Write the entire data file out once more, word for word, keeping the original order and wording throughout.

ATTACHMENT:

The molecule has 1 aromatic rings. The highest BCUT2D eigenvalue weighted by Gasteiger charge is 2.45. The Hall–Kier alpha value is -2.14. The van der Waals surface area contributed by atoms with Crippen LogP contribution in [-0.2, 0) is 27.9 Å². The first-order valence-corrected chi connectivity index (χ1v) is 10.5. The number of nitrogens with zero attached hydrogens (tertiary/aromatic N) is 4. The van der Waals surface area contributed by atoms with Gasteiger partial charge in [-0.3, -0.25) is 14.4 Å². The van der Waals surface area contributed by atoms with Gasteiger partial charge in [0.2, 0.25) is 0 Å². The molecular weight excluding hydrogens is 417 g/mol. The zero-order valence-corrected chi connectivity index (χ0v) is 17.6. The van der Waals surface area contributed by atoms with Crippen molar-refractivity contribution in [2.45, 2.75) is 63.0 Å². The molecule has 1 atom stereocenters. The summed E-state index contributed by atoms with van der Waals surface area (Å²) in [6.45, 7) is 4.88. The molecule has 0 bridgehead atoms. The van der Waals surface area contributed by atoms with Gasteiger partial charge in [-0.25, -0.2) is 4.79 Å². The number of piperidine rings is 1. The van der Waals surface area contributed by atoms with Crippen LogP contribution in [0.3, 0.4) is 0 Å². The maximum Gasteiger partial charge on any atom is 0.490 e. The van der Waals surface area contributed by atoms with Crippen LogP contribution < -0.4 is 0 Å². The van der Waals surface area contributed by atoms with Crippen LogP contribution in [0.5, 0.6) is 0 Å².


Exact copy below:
The molecule has 1 aromatic rings. The highest BCUT2D eigenvalue weighted by Gasteiger charge is 2.45. The Hall–Kier alpha value is -2.14. The van der Waals surface area contributed by atoms with Crippen LogP contribution in [-0.2, 0) is 27.9 Å². The first-order valence-corrected chi connectivity index (χ1v) is 10.5. The number of nitrogens with zero attached hydrogens (tertiary/aromatic N) is 4. The van der Waals surface area contributed by atoms with Gasteiger partial charge in [-0.3, -0.25) is 14.4 Å². The van der Waals surface area contributed by atoms with Gasteiger partial charge in [0.2, 0.25) is 0 Å². The molecular weight excluding hydrogens is 417 g/mol. The zero-order valence-corrected chi connectivity index (χ0v) is 17.6. The van der Waals surface area contributed by atoms with Crippen molar-refractivity contribution in [2.45, 2.75) is 63.0 Å². The molecule has 1 atom stereocenters. The summed E-state index contributed by atoms with van der Waals surface area (Å²) in [6.45, 7) is 4.88. The molecule has 0 bridgehead atoms. The van der Waals surface area contributed by atoms with Gasteiger partial charge in [-0.25, -0.2) is 4.79 Å². The number of piperidine rings is 1. The van der Waals surface area contributed by atoms with Crippen LogP contribution in [0.3, 0.4) is 0 Å². The maximum Gasteiger partial charge on any atom is 0.490 e. The van der Waals surface area contributed by atoms with Crippen LogP contribution < -0.4 is 0 Å². The van der Waals surface area contributed by atoms with Crippen LogP contribution in [0.5, 0.6) is 0 Å².